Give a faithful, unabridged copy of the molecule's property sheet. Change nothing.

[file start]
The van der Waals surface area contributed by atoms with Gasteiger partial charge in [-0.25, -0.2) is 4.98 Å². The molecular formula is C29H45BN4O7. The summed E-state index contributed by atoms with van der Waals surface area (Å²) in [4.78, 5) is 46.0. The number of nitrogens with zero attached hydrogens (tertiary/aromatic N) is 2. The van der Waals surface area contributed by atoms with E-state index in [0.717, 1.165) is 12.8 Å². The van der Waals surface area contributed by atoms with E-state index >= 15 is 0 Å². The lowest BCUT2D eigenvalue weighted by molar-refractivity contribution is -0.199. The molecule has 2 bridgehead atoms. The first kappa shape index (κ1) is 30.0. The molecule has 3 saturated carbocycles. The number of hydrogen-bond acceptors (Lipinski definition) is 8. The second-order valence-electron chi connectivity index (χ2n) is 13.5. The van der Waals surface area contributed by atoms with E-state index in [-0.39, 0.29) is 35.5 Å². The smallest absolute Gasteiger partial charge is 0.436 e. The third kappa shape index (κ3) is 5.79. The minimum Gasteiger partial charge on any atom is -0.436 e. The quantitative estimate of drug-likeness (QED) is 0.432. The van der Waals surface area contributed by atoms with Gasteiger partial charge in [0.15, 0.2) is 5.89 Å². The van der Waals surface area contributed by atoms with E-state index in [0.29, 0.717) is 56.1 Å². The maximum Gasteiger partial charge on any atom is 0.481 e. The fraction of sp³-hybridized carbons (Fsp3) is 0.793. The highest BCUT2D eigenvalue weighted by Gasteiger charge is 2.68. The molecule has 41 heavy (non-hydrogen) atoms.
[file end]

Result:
The van der Waals surface area contributed by atoms with Gasteiger partial charge in [-0.25, -0.2) is 4.98 Å². The molecular formula is C29H45BN4O7. The summed E-state index contributed by atoms with van der Waals surface area (Å²) in [4.78, 5) is 46.0. The number of nitrogens with zero attached hydrogens (tertiary/aromatic N) is 2. The van der Waals surface area contributed by atoms with E-state index in [0.717, 1.165) is 12.8 Å². The van der Waals surface area contributed by atoms with E-state index >= 15 is 0 Å². The lowest BCUT2D eigenvalue weighted by molar-refractivity contribution is -0.199. The molecule has 2 bridgehead atoms. The first kappa shape index (κ1) is 30.0. The molecule has 3 saturated carbocycles. The number of hydrogen-bond acceptors (Lipinski definition) is 8. The second-order valence-electron chi connectivity index (χ2n) is 13.5. The van der Waals surface area contributed by atoms with E-state index in [-0.39, 0.29) is 35.5 Å². The smallest absolute Gasteiger partial charge is 0.436 e. The third kappa shape index (κ3) is 5.79. The minimum Gasteiger partial charge on any atom is -0.436 e. The quantitative estimate of drug-likeness (QED) is 0.432. The van der Waals surface area contributed by atoms with Gasteiger partial charge in [0.15, 0.2) is 5.89 Å². The van der Waals surface area contributed by atoms with E-state index in [0.29, 0.717) is 56.1 Å². The maximum Gasteiger partial charge on any atom is 0.481 e. The fraction of sp³-hybridized carbons (Fsp3) is 0.793. The highest BCUT2D eigenvalue weighted by Gasteiger charge is 2.68. The molecule has 41 heavy (non-hydrogen) atoms.